When he announced the sudden moratorium on new Temporary Foreign Workers (TFW) in the restaurant industry, Employment and Social Development Minister Jason Kenney tried to reconcile this dramatic about-face with his government’s long-standing support for the whole idea of migrant guest-workers. So while strongly criticizing a few particular restaurants for their high-profile “abuses” of the program (even though it was usually hard to see what rules were actually broken), he at the same time mounted an energetic defense of the whole TFW program. (Here’s my Globe and Mail column on the political reasons for Kenney’s reversal.)
Simultaneously supporting (Read more…)
One hundred and fifty years ago Americans were fighting a most bloody civil war. There were serious persons then and now that blamed the war on Eli Whitney for his invention of the cotton gin in 1794.
While Whitney’s gin directly reduced the demand for slaves to separate cotton fibre from the seeds, it broke a bottleneck in the production process. It significantly reduced the cost of production of cotton and hence its price. The increase in the demand for cotton led to a dramatic increase in production. This in turn greatly increased the quantity demanded of slaves, particularly at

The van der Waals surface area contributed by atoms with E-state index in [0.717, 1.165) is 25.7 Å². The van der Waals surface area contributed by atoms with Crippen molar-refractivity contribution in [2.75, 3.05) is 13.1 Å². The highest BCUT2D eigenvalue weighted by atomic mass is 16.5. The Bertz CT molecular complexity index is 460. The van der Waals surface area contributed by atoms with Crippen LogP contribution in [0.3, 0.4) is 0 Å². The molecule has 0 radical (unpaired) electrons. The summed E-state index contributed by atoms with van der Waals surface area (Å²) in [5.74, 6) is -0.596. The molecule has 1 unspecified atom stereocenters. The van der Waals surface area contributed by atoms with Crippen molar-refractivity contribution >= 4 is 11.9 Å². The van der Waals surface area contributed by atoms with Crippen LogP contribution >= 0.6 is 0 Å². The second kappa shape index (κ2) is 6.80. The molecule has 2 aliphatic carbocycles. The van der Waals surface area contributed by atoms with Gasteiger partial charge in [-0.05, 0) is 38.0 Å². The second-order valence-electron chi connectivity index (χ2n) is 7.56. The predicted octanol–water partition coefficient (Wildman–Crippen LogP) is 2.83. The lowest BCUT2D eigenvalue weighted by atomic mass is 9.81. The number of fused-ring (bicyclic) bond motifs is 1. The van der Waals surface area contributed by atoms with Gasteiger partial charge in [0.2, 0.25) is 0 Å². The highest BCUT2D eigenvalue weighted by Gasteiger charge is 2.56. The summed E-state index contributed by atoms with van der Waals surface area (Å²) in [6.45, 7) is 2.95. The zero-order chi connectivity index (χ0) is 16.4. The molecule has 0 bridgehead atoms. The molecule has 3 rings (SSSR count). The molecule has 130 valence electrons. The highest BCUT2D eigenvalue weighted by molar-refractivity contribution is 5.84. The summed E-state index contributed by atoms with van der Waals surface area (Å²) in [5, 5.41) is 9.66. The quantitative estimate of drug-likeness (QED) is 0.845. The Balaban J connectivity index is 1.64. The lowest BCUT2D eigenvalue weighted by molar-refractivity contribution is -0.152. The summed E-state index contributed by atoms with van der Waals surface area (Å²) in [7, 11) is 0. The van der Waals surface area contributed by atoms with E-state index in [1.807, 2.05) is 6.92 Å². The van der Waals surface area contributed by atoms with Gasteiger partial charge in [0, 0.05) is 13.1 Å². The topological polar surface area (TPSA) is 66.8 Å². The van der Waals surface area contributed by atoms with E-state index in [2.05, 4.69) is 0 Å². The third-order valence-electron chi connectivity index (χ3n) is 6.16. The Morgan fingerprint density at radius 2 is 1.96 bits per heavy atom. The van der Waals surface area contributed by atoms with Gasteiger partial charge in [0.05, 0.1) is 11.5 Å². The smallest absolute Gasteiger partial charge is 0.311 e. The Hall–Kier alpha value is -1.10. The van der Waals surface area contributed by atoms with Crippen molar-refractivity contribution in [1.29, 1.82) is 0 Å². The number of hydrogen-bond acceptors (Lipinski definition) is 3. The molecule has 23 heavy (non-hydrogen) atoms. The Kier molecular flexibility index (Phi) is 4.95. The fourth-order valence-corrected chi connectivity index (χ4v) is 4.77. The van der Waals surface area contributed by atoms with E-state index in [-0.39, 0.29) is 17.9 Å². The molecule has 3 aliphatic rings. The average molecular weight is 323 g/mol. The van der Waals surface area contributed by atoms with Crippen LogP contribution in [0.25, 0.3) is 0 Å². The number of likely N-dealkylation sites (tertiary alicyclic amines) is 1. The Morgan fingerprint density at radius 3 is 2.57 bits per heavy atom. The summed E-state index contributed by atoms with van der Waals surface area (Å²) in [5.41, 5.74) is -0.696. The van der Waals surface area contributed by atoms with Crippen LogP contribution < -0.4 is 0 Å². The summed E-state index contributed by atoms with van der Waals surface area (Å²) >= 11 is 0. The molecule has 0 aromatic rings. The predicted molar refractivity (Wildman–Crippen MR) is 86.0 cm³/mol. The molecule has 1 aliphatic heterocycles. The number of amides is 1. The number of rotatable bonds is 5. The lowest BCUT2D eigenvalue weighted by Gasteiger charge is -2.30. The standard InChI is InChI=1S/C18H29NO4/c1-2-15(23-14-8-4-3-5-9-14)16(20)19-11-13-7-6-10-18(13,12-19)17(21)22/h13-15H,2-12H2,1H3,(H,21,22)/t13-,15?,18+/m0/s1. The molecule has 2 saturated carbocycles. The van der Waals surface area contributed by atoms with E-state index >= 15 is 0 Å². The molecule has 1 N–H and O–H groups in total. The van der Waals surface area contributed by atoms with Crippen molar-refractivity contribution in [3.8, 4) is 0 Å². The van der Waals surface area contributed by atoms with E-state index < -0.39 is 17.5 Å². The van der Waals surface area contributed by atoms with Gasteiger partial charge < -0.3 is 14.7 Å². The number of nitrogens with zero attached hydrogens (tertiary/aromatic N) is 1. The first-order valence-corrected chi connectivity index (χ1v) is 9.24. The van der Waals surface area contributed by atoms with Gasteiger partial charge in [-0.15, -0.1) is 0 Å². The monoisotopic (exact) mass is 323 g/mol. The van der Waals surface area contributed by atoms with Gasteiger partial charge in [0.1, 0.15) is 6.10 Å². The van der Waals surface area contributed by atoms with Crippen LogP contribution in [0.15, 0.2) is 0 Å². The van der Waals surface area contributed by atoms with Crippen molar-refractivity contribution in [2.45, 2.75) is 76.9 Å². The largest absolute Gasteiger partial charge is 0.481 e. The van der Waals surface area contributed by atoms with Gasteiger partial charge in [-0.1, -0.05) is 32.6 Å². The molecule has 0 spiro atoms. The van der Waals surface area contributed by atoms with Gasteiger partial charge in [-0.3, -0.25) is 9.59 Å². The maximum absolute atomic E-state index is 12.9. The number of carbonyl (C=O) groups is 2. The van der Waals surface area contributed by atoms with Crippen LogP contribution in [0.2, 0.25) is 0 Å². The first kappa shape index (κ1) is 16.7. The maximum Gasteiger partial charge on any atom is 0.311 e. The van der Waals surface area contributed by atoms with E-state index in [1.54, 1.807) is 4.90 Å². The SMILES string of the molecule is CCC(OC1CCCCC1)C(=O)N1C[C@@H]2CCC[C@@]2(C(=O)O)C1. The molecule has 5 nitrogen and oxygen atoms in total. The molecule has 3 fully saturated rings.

. . . → Read More: The Progressive Economics Forum: What Caused the American Civil War?
The National Bank have published a very useful and interesting report on the current account deficit, which is now running at about 3% of GDP. They argue that the deficit – largely driven by a huge fall in our manufacturing and wider goods trade balance – has now become structural, and should be cause for much greater concern than is now the case. They also argue that the Canadian dollar is clearly over-valued, and that its rise has been fuelled by large inflows of hot money rather than by the strength of resource exports.
As Arthur Donner has pointed out,
. . . → Read More: The Progressive Economics Forum: The Current Account Deficit